I’m certainly not the first one to say this, but it’s quite clear that John Kerry has not yet apologized for his remark Monday suggesting that if students didn’t work hard in college, they could end up in the military, “stuck in Iraq.” Captain Ed called it a “non-apology apology.”
While Kerry issued a statment where he claimed that his “poorly stated joke at a rally was not about, and never intended to refer to any troop,” he suggests the problem was not so much his “verbal slip” as that his “my words were misinterpreted to wrongly imply anything negative about those in uniform.” Note his use of the passive here. Suggest that the issue was created not so much by his words, but by others who “misinterpreted” them.
Given that his comment on Monday mirrors what he said in 1972 when he was “convinced a volunteer army would be an army of the poor and the black and the brown,” it doesn’t seem that the 2004 Democratic presidential nominee was attempting to make a joke at the president’s expense, but instead expressing what he really felt about our armed forces.
What strikes me more than anything is that even in this statement of clarification, he has to lash out at Republicans, claiming that the GOP “would rather talk about anything but their failed security policy.” If he were truly expressing regret for a “botched joke,” he would issue his statement, make his clarification — and not issue any other attacks. But, making such attacks is second nature to John Kerry and his ilk.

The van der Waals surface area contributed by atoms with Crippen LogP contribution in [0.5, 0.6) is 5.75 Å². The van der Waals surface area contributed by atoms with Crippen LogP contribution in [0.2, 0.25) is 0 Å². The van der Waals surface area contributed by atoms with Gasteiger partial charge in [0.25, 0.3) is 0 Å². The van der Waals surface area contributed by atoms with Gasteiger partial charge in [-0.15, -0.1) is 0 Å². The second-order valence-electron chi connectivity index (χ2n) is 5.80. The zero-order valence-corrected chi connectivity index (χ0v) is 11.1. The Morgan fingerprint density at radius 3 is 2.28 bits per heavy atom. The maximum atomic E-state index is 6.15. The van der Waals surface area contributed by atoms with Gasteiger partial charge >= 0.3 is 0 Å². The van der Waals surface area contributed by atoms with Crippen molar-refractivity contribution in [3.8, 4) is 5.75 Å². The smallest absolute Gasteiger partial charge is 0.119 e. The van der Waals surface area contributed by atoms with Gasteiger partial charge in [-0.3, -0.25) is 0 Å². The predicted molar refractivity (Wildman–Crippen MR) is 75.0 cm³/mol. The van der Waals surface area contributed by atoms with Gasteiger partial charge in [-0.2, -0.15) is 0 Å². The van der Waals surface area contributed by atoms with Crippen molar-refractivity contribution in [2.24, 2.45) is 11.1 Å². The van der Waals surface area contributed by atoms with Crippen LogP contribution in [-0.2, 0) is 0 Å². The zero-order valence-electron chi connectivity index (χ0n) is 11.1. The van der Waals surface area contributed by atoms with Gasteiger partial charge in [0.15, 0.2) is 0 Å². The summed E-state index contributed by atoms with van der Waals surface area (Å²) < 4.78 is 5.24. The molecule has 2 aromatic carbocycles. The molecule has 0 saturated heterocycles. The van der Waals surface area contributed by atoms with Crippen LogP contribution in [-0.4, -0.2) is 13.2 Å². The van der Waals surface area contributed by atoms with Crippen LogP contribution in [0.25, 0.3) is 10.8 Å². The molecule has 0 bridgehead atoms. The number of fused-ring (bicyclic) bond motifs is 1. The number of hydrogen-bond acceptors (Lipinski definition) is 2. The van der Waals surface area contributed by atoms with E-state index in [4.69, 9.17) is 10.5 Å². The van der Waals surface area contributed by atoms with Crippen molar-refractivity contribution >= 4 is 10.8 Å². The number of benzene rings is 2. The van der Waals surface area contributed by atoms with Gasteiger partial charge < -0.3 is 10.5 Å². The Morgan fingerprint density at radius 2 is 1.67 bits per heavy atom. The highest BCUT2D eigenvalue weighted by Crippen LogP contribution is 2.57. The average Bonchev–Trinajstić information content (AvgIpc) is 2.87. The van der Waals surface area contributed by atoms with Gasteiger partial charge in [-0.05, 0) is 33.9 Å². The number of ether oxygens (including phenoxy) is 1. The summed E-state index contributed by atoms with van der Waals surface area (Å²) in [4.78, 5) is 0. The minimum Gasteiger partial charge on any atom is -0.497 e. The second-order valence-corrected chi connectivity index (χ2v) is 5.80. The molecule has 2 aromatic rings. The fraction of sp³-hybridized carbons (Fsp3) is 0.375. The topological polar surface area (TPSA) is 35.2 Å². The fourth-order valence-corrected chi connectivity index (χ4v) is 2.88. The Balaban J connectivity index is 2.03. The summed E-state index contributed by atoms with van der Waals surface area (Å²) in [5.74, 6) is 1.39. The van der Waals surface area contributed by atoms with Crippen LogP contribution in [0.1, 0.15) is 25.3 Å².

Indeed, his words notwithstanding, he hasn’t provided much evidence of what the “change of course” he offers nor the “winning strategy” he has in store for our troops. He just attacks the president, wallowing in his own bitterness over his loss two years ago.
There is much that this latest brouhaha says about John Kerry — and those Democrats who refuse to criticize him.* Every time someone takes issue with something he says, he, like other Democrats, lashes out at President Bush and/or the GOP.
I don’t know that Kerry’s comment and failure to apologize will have the effect on the elections that Republicans would like it to have, but his comment does put another nail in the coffin of the Massachusetts’ Democrat’s presidential ambitions.
* To their credit, a number of Democrats have taken issue with the remarks of their party’s erstwhile nominee including its current nominee for Governor in Mr. Kerry’s home state.
UPDATE: So toxic has Kerry become that Deval Patrick, the Democratic gubernatorial candidate in the Senator’s home state, has cancelled a series of appearances with him. Guess the erstwhile 2004 Democratic presidential nominee has become toxic even in the only state that went for George McGovern in 1972. Patrick must fear that Kerry’s presence alongside him might cut into the 20-point lead he enjoys over his Republican opponent. (Via Dean Barnett at Hugh Hewitt.)